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Donnacha O’Brien relishing his chances on Champions Day

16 Oct 2019

Jockey will step into Ryan Moore's boots at Ascot on Saturday.

Donnacha O’Brien could be reunited with Magna Grecia on Saturday. Pic Steven Cargill /

Donnacha O’Brien has set his sights on a first Qipco British Champions Day winner as he steps into Ryan Moore’s boots at Ascot.

With Moore riding Ten Sovereigns in The Everest at Randwick in Australia on Saturday, O’Brien will take over riding the Ballydoyle first strings trained by his father, Aidan.

He will therefore surely never have a better chance of breaking his duck – with the likes of Magical, Japan and Fleeting among his possible mounts this weekend.

The card opens, though, with the Qipco British Champions Sprint – in which O’Brien could team up with his brother Joseph’s Speak In Colours. Prix de l’Abbaye runner-up So Perfect is his alternative.

“I think So Perfect is heading for the Sprint. But Joseph has Speak In Colours in it too, so I’m not 100 per cent sure what I’m going to ride just yet, but they both have a little chance,” said O’Brien. “I think five furlongs on soft ground is probably ideal for So Perfect. But when you have sprinters in form you can keep running them, so there’s nothing to say she won’t run a big race over six.

“Speak In Colours is a lovely little horse. He runs his race every time, handles any ground and does things right. He had a very good run at Ascot in the summer, so he’d have a bit of a chance.”

Next up is the Qipco British Champion Fillies & Mares Stakes – in which Magical holds an entry along with Fleeting, who has been placed in two Oaks, the Ribblesdale and the Prix de l’Opera this season.

“Magical has some top-class form to her name, and if she ran here would set the standard. But Star Catcher, if she turns up, has some very good form to her name too,” said Ireland’s champion jockey.

“I’m just not sure if Magical runs here or in the Champion Stakes, but she’s an unbelievable mare and will have a big chance wherever she runs.

“Fleeting has been a little unlucky. I thought I might have won the Irish Oaks on her and then she was a bit unlucky in France last time.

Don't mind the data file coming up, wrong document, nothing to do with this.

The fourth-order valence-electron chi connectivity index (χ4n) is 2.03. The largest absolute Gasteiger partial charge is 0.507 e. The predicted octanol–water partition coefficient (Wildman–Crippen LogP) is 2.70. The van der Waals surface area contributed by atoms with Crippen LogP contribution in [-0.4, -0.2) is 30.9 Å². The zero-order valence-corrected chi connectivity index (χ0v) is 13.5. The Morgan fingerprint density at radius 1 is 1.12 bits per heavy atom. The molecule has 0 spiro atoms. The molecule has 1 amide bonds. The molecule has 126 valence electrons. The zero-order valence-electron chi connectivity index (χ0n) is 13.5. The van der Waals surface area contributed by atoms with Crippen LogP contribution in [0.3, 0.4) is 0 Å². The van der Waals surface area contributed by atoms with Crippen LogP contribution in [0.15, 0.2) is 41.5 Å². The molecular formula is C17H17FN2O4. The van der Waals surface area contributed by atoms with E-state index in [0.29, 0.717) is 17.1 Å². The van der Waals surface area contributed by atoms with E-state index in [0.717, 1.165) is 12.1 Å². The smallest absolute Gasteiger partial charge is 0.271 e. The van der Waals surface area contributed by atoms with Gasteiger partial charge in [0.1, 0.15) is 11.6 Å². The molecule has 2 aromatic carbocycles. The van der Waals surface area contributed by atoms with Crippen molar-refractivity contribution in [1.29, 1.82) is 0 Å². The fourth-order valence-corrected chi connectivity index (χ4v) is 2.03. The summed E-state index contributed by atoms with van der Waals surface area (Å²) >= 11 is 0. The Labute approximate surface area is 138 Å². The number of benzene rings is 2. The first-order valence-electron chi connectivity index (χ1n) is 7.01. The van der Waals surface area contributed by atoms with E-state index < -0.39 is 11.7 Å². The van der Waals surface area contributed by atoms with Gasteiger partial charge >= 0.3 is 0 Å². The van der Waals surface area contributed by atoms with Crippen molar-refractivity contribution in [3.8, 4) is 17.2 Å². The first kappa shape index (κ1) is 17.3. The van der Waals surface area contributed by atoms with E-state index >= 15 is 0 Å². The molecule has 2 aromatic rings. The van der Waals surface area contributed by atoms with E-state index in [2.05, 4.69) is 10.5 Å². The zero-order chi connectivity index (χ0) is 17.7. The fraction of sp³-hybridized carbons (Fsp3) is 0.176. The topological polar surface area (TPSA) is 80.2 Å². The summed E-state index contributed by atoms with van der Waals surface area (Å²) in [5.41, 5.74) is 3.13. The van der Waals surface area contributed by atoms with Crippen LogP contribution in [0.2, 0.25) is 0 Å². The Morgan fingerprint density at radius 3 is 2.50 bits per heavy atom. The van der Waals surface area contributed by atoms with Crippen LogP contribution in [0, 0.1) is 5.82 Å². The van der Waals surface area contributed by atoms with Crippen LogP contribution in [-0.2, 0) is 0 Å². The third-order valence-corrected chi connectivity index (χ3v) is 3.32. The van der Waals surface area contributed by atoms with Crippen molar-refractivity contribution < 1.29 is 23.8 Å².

“She likes to be ridden that way, where you take your time, but when you do that there’s always a risk of meeting trouble and you need a bit of luck. Some of her form is up there with the best of any fillies.”

In the Long Distance Cup, O’Brien senses he has a real chance of finally lowering the colours of Stradivarius on Kew Gardens, last year’s St Leger winner.

“Stradivarius has shown he’s the dominant stayer in Europe – but the only one that could possibly give him something to think about would be Kew Gardens, I suppose,” he said.

“He has very high class form over a mile and a half and a mile and six furlongs, and he ran a very good race in the Irish Leger off a very slow pace. He has the potential to put it up to Stradivarius, especially with the ground looking like it’s going to be very soft.

“Hopefully he’s got a big chance, because he could even improve for his run at the Curragh, while Stradivarius has had a hard summer. Those staying races take it out of you, even though he’s been winning them easy.”

In the Queen Elizabeth II Stakes, the potential return of 2000 Guineas winner Magna Grecia is on the cards. He has not been seen since disappointing in the Irish equivalent. Dual 1000 Guineas winner Hermosa is another possible.

“I wouldn’t mind a bit of juice in the ground for Magna Grecia,” said O’Brien.

“Obviously we don’t know how bad it’s going to be yet. By the sounds of it, it’s going to be pretty bad, and ideally you wouldn’t want it to be heavy for any top-class horse,” said O’Brien.

“He’ll probably get through it better than some, though. I wouldn’t be as worried about it for him as some of the others.

“Hermosa has been disappointing since her two Guineas wins really, being realistic about it. I’m not sure if she runs, but if she came back to her top form she’d be there with a shout.”

In the feature Qipco British Champion Stakes, either Japan or Magical will be the chosen one for Ballydoyle. The pair finished fourth and fifth in the Prix de l’Arc de Triomphe recently.

O’Brien added: “Japan ran a very good race in the Arc and if he did run, you’d have to think he’d have a very good chance – but it’s just not 100 per cent that he does go yet, and I’d say Dad doesn’t know himself.

“I honestly don’t know if he’d go to the Breeders’ Cup if he didn’t run, but he could possibly. He’s got tactical pace – which is key out there – but he could be let off for the year to be brought back next season, I just don’t know. He has gate speed, which is important for America.

“Magical maybe doesn’t quite get home over a mile and a half in very soft ground, so that maybe found her out in the Arc. So dropping back to a mile and a quarter could suit her – but where she goes yet, I don’t know. She’s a very high-class filly who would have a chance in either race.”